This is seriously messed up.
When i see stuff like that i calm myself down by thinking of the internet as it was in 1998 - basically no ads, no redundant stuff like facebook or twitter and the the world felt much more sane and simpler.
Damn. That hurts. I’m going to go get my anger out playing my obsolete video game systems. My 2600 still works flawlessly and so does renoise.
“Obsolete music software” (picture of Ableton Live)
“because you viewed Ableton”
Jk jk lol
But seriously, why does everyone use Ableton? XD
I think mostly they just have good ad campaigns. And people probably love the focus on using MIDI pads, as that’s pretty popular nowadays.
It’s not a bad program, but neither is Renoise!
I apologize for being a bit sentimental here.
Just a personal preference, but (after 28 years) i still find trackers to be the most intuitive and effective way to record, edit and view music (besides recording via MIDI).
Sure, your milage may vary.
I can see why people want features like a piano roll but that is a bit contrary to the tracker concept.
If you grew up with the C64 or Amiga, chances are you came across a tracker.
And i would go so far and say that they even dominated the computer-music scene for quite some time, spread around the world and were basically free to use.
Sure, everyone should use the tools which fit their needs, but not everyone knows the right tools.
And since people fall for hype and hipsterism, how can they?
As stated before, depending on one´s lifestyle - many things are redundant and overrated, but some are not - and it is not that obvious.
Unfortunately, marketing was always playing a big role in what people would buy and use but that never applied to trackers because their users were different to begin with.
So nowadays, to most computer-musicians, trackers are an unknown concept.
And if it wasn´t for Renoise for example - it would be even less known.
Obsolete trackers exist. Many people come to Renoise because they used those obsolete trackers at some point. Some Renoise users who never used trackers before are interested in early tracker software. The FB algorithms have therefore determined there is some significant chance that you’ll be interested in that group.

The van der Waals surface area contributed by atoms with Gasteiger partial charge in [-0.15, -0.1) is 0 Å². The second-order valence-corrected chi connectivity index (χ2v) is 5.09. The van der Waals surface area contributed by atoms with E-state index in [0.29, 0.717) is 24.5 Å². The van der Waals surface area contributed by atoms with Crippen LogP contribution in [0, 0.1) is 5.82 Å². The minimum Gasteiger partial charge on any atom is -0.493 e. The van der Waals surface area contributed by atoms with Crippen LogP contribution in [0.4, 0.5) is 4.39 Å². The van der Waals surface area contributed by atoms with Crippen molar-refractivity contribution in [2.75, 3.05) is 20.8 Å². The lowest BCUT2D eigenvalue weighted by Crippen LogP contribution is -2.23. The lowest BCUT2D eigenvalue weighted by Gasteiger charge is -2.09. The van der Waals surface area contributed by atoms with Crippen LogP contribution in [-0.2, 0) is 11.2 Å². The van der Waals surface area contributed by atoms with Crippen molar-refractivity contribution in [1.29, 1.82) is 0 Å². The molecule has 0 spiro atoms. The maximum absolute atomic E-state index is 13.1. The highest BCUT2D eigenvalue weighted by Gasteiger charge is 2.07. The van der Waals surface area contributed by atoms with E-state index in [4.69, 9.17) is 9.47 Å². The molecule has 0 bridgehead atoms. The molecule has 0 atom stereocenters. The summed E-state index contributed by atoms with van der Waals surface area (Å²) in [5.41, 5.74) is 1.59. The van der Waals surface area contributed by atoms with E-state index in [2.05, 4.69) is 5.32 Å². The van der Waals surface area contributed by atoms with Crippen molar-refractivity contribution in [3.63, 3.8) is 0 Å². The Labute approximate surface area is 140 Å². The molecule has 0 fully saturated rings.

I’m not sure what there is to be bothered about, other than FB doing what FB does best.
I actually came to Renoise after starting with Ableton. At the time I liked the flexibility that their time stretching algorithm provided, but I only really ended up using it at a very surface level. The software updates are FOOKING expensive, and many essential features are only available at higher tiered licenses. I just discovered I could do so much more with Renoise at a much lower price point, and that the tracker workflow makes it easier to finish songs.
I think it’s far from obsolete, and am happy to see where we go from here!
That’s a good way of looking at it, and it’s certainly true for me. I was new to trackers when I discovered Renoise, but it’s inspired me to learn more about the history of trackers and check out some of the other ones. None have seriously tempted me away, but there’s a lot to learn from the diverse community around them.
Agreed. and more generally it’s apparent that trackers attract people who think a certain way (you don’t have to look very hard on these forums to find software developers, after all). The kind of person who is drawn to the efficient and uniquely ‘under the hood’ vibe inherent to trackers is very likely the kind of person who would do a bit of digging to better understand the legacy of their tools.
I doubt it applies to everyone of course, but it’d be interesting to see a survey of Renoise users to find out what other similarities there are.
Quite a few of those people around here also have a demoscene background for example (besides being programmers)
I downloaded a Renoise demo as my first DAW (based on affordability) but when I couldn’t even figure out how to input a note, I uninstalled it, and switched to Ableton, sticking with it for about a year and half X) then moved to FL Studio, and fell in love with the piano roll there, as well as some cool features like ‘dump score log to selected pattern’ and amazing synths like Harmor. Stayed there for like 2 years, and then wanted to try Renoise after hearing some of the music coming out of trackers like it, and fell even deeper in love with it than I did with FL haha
Today I use both Renoise and FL back and forth. They’re both too fun to pick just one